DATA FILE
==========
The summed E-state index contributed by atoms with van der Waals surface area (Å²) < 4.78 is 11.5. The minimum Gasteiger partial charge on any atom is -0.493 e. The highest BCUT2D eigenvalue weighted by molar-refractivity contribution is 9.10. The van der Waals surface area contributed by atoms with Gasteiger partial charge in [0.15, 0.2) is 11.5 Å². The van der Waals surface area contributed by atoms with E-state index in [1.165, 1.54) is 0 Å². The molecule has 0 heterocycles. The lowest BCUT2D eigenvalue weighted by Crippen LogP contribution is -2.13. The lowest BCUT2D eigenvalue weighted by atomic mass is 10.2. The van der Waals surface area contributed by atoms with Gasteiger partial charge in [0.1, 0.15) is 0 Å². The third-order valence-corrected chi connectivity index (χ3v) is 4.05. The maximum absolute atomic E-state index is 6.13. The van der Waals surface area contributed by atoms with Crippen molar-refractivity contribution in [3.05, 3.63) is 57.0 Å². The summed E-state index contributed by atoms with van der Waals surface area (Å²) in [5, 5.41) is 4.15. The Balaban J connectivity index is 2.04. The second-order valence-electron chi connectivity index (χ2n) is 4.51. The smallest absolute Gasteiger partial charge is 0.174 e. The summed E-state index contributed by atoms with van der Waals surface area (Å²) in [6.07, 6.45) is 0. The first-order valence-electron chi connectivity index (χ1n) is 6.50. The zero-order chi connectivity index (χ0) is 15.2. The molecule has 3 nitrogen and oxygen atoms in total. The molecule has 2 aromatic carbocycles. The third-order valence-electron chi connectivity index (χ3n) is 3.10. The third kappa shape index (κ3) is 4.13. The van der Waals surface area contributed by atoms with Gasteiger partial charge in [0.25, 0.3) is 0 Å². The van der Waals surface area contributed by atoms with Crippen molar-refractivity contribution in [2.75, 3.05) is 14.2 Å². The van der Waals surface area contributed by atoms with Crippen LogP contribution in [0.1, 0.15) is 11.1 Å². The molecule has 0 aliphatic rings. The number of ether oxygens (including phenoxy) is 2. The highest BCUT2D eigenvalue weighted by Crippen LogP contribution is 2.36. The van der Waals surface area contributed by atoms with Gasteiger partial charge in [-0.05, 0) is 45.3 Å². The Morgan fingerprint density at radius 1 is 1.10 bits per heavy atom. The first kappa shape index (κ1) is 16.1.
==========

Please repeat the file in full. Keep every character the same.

The summed E-state index contributed by atoms with van der Waals surface area (Å²) < 4.78 is 11.5. The minimum Gasteiger partial charge on any atom is -0.493 e. The highest BCUT2D eigenvalue weighted by molar-refractivity contribution is 9.10. The van der Waals surface area contributed by atoms with Gasteiger partial charge in [0.15, 0.2) is 11.5 Å². The van der Waals surface area contributed by atoms with E-state index in [1.165, 1.54) is 0 Å². The molecule has 0 heterocycles. The lowest BCUT2D eigenvalue weighted by Crippen LogP contribution is -2.13. The lowest BCUT2D eigenvalue weighted by atomic mass is 10.2. The van der Waals surface area contributed by atoms with Gasteiger partial charge in [0.1, 0.15) is 0 Å². The third-order valence-corrected chi connectivity index (χ3v) is 4.05. The maximum absolute atomic E-state index is 6.13. The van der Waals surface area contributed by atoms with Crippen molar-refractivity contribution in [3.05, 3.63) is 57.0 Å². The summed E-state index contributed by atoms with van der Waals surface area (Å²) in [5, 5.41) is 4.15. The Balaban J connectivity index is 2.04. The second-order valence-electron chi connectivity index (χ2n) is 4.51. The smallest absolute Gasteiger partial charge is 0.174 e. The summed E-state index contributed by atoms with van der Waals surface area (Å²) in [6.07, 6.45) is 0. The first-order valence-electron chi connectivity index (χ1n) is 6.50. The zero-order chi connectivity index (χ0) is 15.2. The molecule has 3 nitrogen and oxygen atoms in total. The molecule has 2 aromatic carbocycles. The third-order valence-electron chi connectivity index (χ3n) is 3.10. The third kappa shape index (κ3) is 4.13. The van der Waals surface area contributed by atoms with Gasteiger partial charge in [0.25, 0.3) is 0 Å². The van der Waals surface area contributed by atoms with Crippen molar-refractivity contribution in [2.75, 3.05) is 14.2 Å². The van der Waals surface area contributed by atoms with Crippen LogP contribution in [0.1, 0.15) is 11.1 Å². The molecule has 0 aliphatic rings. The number of ether oxygens (including phenoxy) is 2. The highest BCUT2D eigenvalue weighted by Crippen LogP contribution is 2.36. The van der Waals surface area contributed by atoms with Gasteiger partial charge in [-0.05, 0) is 45.3 Å². The Morgan fingerprint density at radius 1 is 1.10 bits per heavy atom. The first kappa shape index (κ1) is 16.1.